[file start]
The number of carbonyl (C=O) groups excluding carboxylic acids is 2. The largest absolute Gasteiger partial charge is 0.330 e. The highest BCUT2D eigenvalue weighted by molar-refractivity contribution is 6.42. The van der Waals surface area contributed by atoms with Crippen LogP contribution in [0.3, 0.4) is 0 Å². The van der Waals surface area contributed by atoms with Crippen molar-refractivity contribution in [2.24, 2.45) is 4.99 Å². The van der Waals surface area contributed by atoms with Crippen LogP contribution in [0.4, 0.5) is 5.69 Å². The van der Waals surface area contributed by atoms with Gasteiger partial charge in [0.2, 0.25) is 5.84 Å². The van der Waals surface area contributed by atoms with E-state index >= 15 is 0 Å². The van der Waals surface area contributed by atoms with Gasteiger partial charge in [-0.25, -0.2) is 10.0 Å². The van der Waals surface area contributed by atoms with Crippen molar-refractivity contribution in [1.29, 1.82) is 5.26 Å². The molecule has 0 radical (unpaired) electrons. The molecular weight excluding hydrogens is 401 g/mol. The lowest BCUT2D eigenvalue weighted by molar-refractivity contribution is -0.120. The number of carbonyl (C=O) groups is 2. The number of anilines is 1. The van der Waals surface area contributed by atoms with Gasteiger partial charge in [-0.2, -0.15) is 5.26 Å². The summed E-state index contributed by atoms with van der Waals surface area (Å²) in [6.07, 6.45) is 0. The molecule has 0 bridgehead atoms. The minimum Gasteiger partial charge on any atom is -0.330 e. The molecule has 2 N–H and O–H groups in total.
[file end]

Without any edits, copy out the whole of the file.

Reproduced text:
The number of carbonyl (C=O) groups excluding carboxylic acids is 2. The largest absolute Gasteiger partial charge is 0.330 e. The highest BCUT2D eigenvalue weighted by molar-refractivity contribution is 6.42. The van der Waals surface area contributed by atoms with Crippen LogP contribution in [0.3, 0.4) is 0 Å². The van der Waals surface area contributed by atoms with Crippen molar-refractivity contribution in [2.24, 2.45) is 4.99 Å². The van der Waals surface area contributed by atoms with Crippen LogP contribution in [0.4, 0.5) is 5.69 Å². The van der Waals surface area contributed by atoms with Gasteiger partial charge in [0.2, 0.25) is 5.84 Å². The van der Waals surface area contributed by atoms with E-state index >= 15 is 0 Å². The van der Waals surface area contributed by atoms with Gasteiger partial charge in [-0.25, -0.2) is 10.0 Å². The van der Waals surface area contributed by atoms with Crippen molar-refractivity contribution in [1.29, 1.82) is 5.26 Å². The molecule has 0 radical (unpaired) electrons. The molecular weight excluding hydrogens is 401 g/mol. The lowest BCUT2D eigenvalue weighted by molar-refractivity contribution is -0.120. The number of carbonyl (C=O) groups is 2. The number of anilines is 1. The van der Waals surface area contributed by atoms with Gasteiger partial charge in [-0.2, -0.15) is 5.26 Å². The summed E-state index contributed by atoms with van der Waals surface area (Å²) in [6.07, 6.45) is 0. The molecule has 0 bridgehead atoms. The minimum Gasteiger partial charge on any atom is -0.330 e. The molecule has 2 N–H and O–H groups in total.